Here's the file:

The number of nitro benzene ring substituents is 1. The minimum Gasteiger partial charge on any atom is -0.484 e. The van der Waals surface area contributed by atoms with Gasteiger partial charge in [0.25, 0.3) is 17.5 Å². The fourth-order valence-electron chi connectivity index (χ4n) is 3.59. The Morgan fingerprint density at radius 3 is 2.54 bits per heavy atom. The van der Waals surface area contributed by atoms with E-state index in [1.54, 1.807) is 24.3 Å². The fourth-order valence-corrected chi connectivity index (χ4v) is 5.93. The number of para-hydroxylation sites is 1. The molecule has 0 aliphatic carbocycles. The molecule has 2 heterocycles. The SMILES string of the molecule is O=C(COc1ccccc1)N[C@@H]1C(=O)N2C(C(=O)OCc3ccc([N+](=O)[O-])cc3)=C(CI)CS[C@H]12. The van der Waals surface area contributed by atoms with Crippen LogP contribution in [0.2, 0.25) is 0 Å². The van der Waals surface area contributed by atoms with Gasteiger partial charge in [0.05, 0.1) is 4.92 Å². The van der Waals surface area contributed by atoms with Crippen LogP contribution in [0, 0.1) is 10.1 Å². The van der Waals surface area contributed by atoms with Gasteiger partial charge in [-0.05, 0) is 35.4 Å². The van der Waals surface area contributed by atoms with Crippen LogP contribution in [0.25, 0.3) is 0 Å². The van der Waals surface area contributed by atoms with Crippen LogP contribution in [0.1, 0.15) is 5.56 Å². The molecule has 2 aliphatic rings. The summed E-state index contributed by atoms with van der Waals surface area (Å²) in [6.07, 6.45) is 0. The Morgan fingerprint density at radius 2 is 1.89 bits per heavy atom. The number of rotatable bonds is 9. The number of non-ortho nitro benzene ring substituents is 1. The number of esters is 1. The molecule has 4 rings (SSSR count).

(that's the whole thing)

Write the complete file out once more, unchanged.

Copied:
The number of nitro benzene ring substituents is 1. The minimum Gasteiger partial charge on any atom is -0.484 e. The van der Waals surface area contributed by atoms with Gasteiger partial charge in [0.25, 0.3) is 17.5 Å². The fourth-order valence-electron chi connectivity index (χ4n) is 3.59. The Morgan fingerprint density at radius 3 is 2.54 bits per heavy atom. The van der Waals surface area contributed by atoms with E-state index in [1.54, 1.807) is 24.3 Å². The fourth-order valence-corrected chi connectivity index (χ4v) is 5.93. The number of para-hydroxylation sites is 1. The molecule has 0 aliphatic carbocycles. The molecule has 2 heterocycles. The SMILES string of the molecule is O=C(COc1ccccc1)N[C@@H]1C(=O)N2C(C(=O)OCc3ccc([N+](=O)[O-])cc3)=C(CI)CS[C@H]12. The van der Waals surface area contributed by atoms with Crippen LogP contribution in [0.2, 0.25) is 0 Å². The van der Waals surface area contributed by atoms with Gasteiger partial charge in [0.05, 0.1) is 4.92 Å². The van der Waals surface area contributed by atoms with Crippen LogP contribution in [0, 0.1) is 10.1 Å². The van der Waals surface area contributed by atoms with Gasteiger partial charge in [-0.05, 0) is 35.4 Å². The van der Waals surface area contributed by atoms with Crippen LogP contribution in [0.25, 0.3) is 0 Å². The van der Waals surface area contributed by atoms with Crippen LogP contribution in [0.1, 0.15) is 5.56 Å². The molecule has 2 aliphatic rings. The summed E-state index contributed by atoms with van der Waals surface area (Å²) in [6.07, 6.45) is 0. The Morgan fingerprint density at radius 2 is 1.89 bits per heavy atom. The number of rotatable bonds is 9. The number of non-ortho nitro benzene ring substituents is 1. The number of esters is 1. The molecule has 4 rings (SSSR count).